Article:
Danish artist Lasse Lau’s first sexual encounters were in H.C. Ørsted public park in his hometown of Copenhagen, at the age of sixteen. After the sun set and typical parkgoers had gone home, Lau and other queer men would cruise around and hook up behind bushes.
It’s a ritual practiced in city parks all over the world. (In San Francisco, for instance, Buena Vista Park has historically been a cruising hotspot.) For people like teenage Lau, without the ability to be out about his sexuality at home or the money to rent private space, there is often only one option: to seek out a sense of privacy in public.
But after the Copenhagen city council ordered the park’s bushes to be removed, in what Lau saw as a direct attack on the local queer community’s “possibilities for self-realization in public space,” Lau began to consider how queer communities can deliberately create open spaces for themselves rather than be sequestered to the places that will have them. “How can we become our own architects?” he asked himself.
From there, Lau began his artistic practice creating installations and exploring “queer geographies” all over the world, eventually bringing him to Oakland’s Pro Arts gallery, where he's currently in residence alongside German artist and serial collaborator Flo Maak. Their work will culminate in a show entitled Technologies of the Kitchen (Feb. 3–23), partly inspired by San Francisco’s 1966 Compton’s Cafeteria Riot -- one of the first recorded riots of trans individuals in the United States.
But first: In response to the deforesting of Ørsted Park, Lau created Privacy Can Only Be Had in the Public in 2001, a guerrilla installation in a bunker in the park. He filled the bunker with potted bushes and projected images of the park’s former greenery onto a disco ball, creating a romanticized, public, cruising-friendly discotheque. The installation would open every night for visitors to enjoy however they please.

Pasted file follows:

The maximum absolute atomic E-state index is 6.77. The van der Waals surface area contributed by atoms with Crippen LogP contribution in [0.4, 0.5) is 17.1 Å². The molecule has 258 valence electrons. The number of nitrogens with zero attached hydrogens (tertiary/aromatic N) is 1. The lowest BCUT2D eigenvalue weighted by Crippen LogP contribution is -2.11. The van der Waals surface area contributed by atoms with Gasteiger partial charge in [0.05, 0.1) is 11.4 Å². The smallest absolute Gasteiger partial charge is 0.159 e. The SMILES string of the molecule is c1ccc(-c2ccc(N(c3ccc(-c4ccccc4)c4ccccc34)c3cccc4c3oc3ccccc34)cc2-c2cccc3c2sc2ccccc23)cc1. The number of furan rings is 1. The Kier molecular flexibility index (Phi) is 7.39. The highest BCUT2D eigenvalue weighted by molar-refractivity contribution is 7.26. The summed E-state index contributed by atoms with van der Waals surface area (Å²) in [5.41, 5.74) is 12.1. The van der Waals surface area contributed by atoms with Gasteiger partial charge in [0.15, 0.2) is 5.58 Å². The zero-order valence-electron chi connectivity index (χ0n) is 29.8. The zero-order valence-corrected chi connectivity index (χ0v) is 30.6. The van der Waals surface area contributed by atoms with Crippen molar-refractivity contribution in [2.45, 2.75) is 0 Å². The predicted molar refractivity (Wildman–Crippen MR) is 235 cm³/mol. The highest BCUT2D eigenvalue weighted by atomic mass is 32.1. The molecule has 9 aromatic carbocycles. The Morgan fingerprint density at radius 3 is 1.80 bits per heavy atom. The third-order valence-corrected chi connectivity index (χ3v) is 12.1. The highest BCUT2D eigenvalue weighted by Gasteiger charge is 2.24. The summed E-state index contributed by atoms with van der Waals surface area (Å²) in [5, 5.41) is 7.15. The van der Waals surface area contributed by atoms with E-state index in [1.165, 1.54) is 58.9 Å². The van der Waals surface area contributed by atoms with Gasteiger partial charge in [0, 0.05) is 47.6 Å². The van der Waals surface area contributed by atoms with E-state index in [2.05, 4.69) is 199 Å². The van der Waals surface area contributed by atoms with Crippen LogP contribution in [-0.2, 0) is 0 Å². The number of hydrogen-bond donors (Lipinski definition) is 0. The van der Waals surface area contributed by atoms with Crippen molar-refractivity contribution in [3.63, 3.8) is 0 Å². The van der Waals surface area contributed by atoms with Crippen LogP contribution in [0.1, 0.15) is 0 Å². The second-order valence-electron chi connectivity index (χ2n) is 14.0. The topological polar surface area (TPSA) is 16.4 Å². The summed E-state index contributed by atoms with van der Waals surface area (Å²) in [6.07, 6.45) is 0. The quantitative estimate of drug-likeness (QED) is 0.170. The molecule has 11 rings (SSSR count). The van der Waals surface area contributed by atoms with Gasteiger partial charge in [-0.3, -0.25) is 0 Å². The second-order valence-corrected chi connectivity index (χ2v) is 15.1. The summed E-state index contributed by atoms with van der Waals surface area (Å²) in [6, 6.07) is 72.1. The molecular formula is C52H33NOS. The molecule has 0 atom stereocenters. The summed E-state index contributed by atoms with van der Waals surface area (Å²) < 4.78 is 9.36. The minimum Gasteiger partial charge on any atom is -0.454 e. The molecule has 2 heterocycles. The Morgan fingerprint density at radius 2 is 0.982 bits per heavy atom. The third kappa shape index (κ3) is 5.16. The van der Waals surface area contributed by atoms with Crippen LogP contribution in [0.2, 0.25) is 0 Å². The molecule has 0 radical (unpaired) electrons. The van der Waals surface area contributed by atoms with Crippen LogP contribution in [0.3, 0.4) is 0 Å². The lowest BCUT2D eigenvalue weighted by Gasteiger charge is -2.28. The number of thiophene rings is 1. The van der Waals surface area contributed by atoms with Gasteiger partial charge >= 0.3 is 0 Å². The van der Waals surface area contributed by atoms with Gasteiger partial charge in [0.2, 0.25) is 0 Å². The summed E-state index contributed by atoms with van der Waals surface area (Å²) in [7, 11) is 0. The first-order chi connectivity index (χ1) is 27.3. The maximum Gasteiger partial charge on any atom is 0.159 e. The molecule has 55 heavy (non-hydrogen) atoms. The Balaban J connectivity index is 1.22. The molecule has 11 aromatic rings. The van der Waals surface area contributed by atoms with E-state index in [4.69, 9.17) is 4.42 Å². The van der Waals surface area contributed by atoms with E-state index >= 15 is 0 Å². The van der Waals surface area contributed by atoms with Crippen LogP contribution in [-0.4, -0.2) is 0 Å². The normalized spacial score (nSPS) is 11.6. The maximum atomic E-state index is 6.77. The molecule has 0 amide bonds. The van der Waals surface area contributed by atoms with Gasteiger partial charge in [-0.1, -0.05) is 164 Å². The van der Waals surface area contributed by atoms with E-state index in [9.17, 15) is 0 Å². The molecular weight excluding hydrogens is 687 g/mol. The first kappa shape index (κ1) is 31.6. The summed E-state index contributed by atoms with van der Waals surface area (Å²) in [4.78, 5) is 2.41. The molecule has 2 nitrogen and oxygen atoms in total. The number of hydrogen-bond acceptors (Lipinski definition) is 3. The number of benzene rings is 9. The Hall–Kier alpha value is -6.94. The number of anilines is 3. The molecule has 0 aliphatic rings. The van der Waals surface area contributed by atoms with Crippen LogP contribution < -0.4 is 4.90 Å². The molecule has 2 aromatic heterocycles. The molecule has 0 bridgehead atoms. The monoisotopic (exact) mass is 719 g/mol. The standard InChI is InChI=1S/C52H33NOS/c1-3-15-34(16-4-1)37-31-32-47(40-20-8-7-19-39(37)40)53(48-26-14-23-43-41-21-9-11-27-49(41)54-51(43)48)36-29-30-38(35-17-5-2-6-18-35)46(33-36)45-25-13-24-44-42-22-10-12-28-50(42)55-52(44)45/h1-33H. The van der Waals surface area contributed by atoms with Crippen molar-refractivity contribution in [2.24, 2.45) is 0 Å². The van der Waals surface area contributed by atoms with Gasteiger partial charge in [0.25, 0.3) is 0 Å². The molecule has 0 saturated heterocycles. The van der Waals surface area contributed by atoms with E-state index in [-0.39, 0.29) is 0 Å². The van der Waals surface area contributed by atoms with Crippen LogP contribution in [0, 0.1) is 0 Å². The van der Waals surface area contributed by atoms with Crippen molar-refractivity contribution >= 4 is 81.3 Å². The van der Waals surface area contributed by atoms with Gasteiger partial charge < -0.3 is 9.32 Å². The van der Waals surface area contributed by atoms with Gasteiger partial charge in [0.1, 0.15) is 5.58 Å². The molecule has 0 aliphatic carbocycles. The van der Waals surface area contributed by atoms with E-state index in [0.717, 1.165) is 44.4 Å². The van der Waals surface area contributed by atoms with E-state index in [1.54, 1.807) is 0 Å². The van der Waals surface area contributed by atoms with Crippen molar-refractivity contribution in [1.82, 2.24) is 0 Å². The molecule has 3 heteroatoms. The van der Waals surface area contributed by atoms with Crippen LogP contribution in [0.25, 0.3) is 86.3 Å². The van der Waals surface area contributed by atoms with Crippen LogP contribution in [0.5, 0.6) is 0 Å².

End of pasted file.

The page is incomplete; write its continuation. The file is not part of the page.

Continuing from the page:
Since, Lau has organized guerrilla bush plantings and created seed packets to facilitate others. He has also led Queer Geographies workshops (with Maak as a participant and documentarian) in Copenhagen, Beirut and Tijuana -- in which local participants collectively map unsanctioned queer spaces, discuss how the city’s infrastructure defines queer social culture and formulate art pieces around those ideas. In 2014, Lau produced Queer Geographies, an anthology of those and other art pieces, featuring 53 contributors, including Maak. The publication will be available at Pro Arts throughout the duo's residency and exhibition.
While Lau and Maak's past explorations have led them to bath houses, abandoned industrial buildings, rooftops and elsewhere, their current work pivots to investigate how queerness manifests in interior spaces. At the GLBT Historical Society archives in San Francisco, the pair has been burrowing into the city's rich history of queer culture, finding inspiration in such events as the Compton’s Cafeteria Riot of 1966.
Gene Compton’s restaurant, formerly in the Tenderloin District, was one of the few gathering places for trans San Franciscans in the early '60s. It was open late, the coffee was cheap, and the lighting was flattering enough. But one hot August night in 1966, the police unfairly raided the restaurant one too many times. When one policeman grabbed a drag queen, she threw her hot coffee in his face. Then, furniture began to fly, a cop car got destroyed, and the cafeterias huge glass windows were shattered. That was three years before the Stonewall riots.
The story fascinates Lau and Maak, in part because it expands on their recent work reframing “the kitchen as a place where bodies are made -- not only in the sense of nourishing, but of triggering and regulating desires,” in Maak’s words.
The interest began with their realization that John Harvey Kellogg, the inventor of Corn Flakes, also designed anti-masturbation and chastity belts. In Technologies of the Kitchen, they use sculpture and installation to evoke such historical narratives and highlight how interior spaces such as kitchens — or cafeterias — ultimately become the places where public policies are enacted.
"The body on the street is a very particular body... it turns up in a very male discourse," Lau says. "We're interested in [the idea that] maybe radical activity today is a much more domestic thing than it used to be."